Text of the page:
As you may know, I have made many iterations of Arch Linux images for VF2, and I always build the kernel with LLVM/Clang. Recently, I discovered that Clang on Arch and other distros, such as Fedora, are multi-targets by default. This means that you can produce a RISC-V by just using this command: clang --target=riscv64. I made some changes to my kernel repository to make it possible to build on any distro via Podman (you can try Docker if you prefer).
Great job, thank you!
But hence I’m not a big fan of docker/podman for those purposes and built my kernels for the MangoPi MQ-Pro just by setting ARCH=riscv and CROSS-COMPILE=CROSS_COMPILE=‘riscv64-linux-gnu-’, why did you choose this build environment if I may ask?
Hehe…well, my building on “bare metal” is the same kind of obsession
But that (at least for me, since I’m not very experienced with llvm/clang) does not explain why you build in docker?
I tried to replace clang/llvm in a clone of your repo (two days old) using riscv64 gcc but that died near the end of the build with “an error occured”…no further explanation or other obvious reason.
To be honest, I would like to build everything with mainline kernel 6.5.x, u-boot mainline and SBI mainline but that is a steep learning curve, so I hoped I get a stable environment with arch and your kernel but that does not work (completely) because of the DRM issue with firmware loading as described in other places here.
Or is there a solution I just did not recognize reading the forum here?
With docker or podman, I build the image from archlinux which contains the same version of clang (but for x86_64), so that after the kernel is installed in VF2, if I want to compile any out of tree module, I can use the clang onboard with no problem (same clang, same version).
That is an additional argument when building on something else than Archlinux-x86 but as you said, it makes totally sense to keep versions (nearly) identical between host and target systems, especially, when binary blobs are used (which I hate btw but there seems to be no way out currently on embedded).
As far as I understood, nearly everything necessary (at least other than the binary blob stuff) should work nowadays with SBI 1.3, u-boot 2023.7 and kernel 6.5.4 (all mainline).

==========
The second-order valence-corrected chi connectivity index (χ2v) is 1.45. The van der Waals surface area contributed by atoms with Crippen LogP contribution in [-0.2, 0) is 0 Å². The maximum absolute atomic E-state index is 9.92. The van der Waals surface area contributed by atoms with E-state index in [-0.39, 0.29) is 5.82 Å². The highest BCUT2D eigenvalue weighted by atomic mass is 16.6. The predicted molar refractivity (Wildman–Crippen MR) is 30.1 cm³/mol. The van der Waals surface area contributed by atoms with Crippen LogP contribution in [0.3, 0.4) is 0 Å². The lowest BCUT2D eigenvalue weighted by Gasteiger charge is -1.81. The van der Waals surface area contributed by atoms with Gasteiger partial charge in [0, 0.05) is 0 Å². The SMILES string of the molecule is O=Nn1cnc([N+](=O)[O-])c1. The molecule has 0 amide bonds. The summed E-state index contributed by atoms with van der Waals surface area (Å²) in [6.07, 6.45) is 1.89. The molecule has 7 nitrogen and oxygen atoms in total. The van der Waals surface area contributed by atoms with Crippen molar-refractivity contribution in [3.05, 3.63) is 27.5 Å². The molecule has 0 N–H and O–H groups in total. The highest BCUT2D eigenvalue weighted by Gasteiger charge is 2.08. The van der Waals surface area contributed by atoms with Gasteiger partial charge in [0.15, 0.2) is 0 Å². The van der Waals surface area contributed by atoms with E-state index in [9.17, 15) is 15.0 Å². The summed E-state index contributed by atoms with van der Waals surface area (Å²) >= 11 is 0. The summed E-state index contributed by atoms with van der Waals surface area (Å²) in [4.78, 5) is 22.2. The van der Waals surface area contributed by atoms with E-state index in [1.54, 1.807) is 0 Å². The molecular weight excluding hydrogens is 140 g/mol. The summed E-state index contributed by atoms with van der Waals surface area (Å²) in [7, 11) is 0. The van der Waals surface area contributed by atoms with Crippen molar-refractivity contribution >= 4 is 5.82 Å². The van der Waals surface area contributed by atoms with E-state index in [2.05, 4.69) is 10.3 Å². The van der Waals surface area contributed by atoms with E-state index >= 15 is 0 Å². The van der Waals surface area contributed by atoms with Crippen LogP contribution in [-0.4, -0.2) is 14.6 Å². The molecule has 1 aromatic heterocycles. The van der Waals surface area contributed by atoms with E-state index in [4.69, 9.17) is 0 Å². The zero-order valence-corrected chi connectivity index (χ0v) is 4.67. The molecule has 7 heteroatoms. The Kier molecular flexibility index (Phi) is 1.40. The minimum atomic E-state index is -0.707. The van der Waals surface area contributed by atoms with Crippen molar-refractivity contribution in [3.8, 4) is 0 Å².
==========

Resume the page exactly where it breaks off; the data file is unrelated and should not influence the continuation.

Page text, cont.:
But if I try to build u-boot with the default starfive_visionfive2_defconfig, it needs fw_dynamic.bin, which is not the way, VF2 expects things to be!?
Does that mean, the way VF2 boots will change/has changed?
Since there are so many forks of u-boot and SBI from different vendors, working in different ways of booting, I’m a bit lost.
And, as far as I understood, if not booting from UART, u-boot and SBI are in QSPL flash memory and will not be taken from SDCard?
Sorry for bothering you with those, perhaps silly, questions but I’m a bit lost in the woods here
I used to believe that if we set the dip switch to SD mode, the board would load SPL and u-boot from the first and second partitions on the SD card. However, in a previous release, StarFive deprecated the SD boot option. Surprisingly, they have reintroduced it in the latest release. To test it, you should place SPL and u-boot on the SD card as my build script has done and check if it loads from the SD card or not.
I’ll move the u-boot/sbi/kernel mainline story to when I better understand, what is happening with that building stuff.
I’ll close here and continue the “firmware not loading” problem in the other thread…already asked too much out of band here…sorry for that.
I just tried to (re-)install the binary packages you offer on your github page with pacman -U (the three kernel/header/soft packages and the gpu one). Works again.
I’ll build those on my VF2 again and test, whether its broken again after that.
Ok, found out what the problem was. The gpu-driver was not your repository but another AUR one.
I recompiled kernel and gpu drivers from your repo and reinstalled all four packages and the firmware is loaded again. Thank you very much!
I don’t have KDE/Plasma up and running yet but I hope that will work soon.